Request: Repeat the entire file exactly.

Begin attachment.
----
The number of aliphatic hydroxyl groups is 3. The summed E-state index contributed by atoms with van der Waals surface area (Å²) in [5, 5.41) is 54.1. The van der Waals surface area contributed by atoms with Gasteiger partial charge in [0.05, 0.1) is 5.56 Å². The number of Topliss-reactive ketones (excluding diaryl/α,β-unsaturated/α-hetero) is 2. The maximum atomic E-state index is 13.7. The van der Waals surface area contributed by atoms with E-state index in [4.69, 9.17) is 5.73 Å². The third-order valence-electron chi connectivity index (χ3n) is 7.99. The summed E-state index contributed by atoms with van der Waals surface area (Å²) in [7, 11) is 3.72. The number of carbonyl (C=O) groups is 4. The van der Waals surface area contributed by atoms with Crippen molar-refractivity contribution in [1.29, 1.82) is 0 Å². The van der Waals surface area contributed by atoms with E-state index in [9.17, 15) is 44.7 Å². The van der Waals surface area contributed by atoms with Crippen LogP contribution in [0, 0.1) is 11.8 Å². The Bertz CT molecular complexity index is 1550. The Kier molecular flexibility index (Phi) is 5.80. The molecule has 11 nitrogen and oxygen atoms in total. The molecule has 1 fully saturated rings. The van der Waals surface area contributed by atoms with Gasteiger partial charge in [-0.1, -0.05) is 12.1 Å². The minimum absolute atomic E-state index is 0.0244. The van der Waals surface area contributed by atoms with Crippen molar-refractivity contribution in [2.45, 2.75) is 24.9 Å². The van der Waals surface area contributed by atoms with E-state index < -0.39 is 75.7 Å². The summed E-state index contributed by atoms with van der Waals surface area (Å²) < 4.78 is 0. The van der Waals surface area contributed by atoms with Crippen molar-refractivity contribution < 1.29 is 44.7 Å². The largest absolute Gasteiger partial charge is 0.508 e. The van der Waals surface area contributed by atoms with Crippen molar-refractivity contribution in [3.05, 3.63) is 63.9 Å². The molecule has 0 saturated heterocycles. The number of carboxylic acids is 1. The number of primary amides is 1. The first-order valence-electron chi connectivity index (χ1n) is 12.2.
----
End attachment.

The number of aliphatic hydroxyl groups is 3. The summed E-state index contributed by atoms with van der Waals surface area (Å²) in [5, 5.41) is 54.1. The van der Waals surface area contributed by atoms with Gasteiger partial charge in [0.05, 0.1) is 5.56 Å². The number of Topliss-reactive ketones (excluding diaryl/α,β-unsaturated/α-hetero) is 2. The maximum atomic E-state index is 13.7. The van der Waals surface area contributed by atoms with E-state index in [4.69, 9.17) is 5.73 Å². The third-order valence-electron chi connectivity index (χ3n) is 7.99. The summed E-state index contributed by atoms with van der Waals surface area (Å²) in [7, 11) is 3.72. The number of carbonyl (C=O) groups is 4. The van der Waals surface area contributed by atoms with Crippen molar-refractivity contribution in [1.29, 1.82) is 0 Å². The van der Waals surface area contributed by atoms with E-state index in [9.17, 15) is 44.7 Å². The van der Waals surface area contributed by atoms with Crippen LogP contribution in [0, 0.1) is 11.8 Å². The Bertz CT molecular complexity index is 1550. The Kier molecular flexibility index (Phi) is 5.80. The molecule has 11 nitrogen and oxygen atoms in total. The molecule has 1 fully saturated rings. The van der Waals surface area contributed by atoms with Gasteiger partial charge in [-0.1, -0.05) is 12.1 Å². The minimum absolute atomic E-state index is 0.0244. The van der Waals surface area contributed by atoms with Crippen molar-refractivity contribution in [2.45, 2.75) is 24.9 Å². The van der Waals surface area contributed by atoms with E-state index < -0.39 is 75.7 Å². The summed E-state index contributed by atoms with van der Waals surface area (Å²) < 4.78 is 0. The van der Waals surface area contributed by atoms with Crippen molar-refractivity contribution < 1.29 is 44.7 Å². The largest absolute Gasteiger partial charge is 0.508 e. The van der Waals surface area contributed by atoms with Crippen molar-refractivity contribution in [3.05, 3.63) is 63.9 Å². The molecule has 0 saturated heterocycles. The number of carboxylic acids is 1. The number of primary amides is 1. The first-order valence-electron chi connectivity index (χ1n) is 12.2.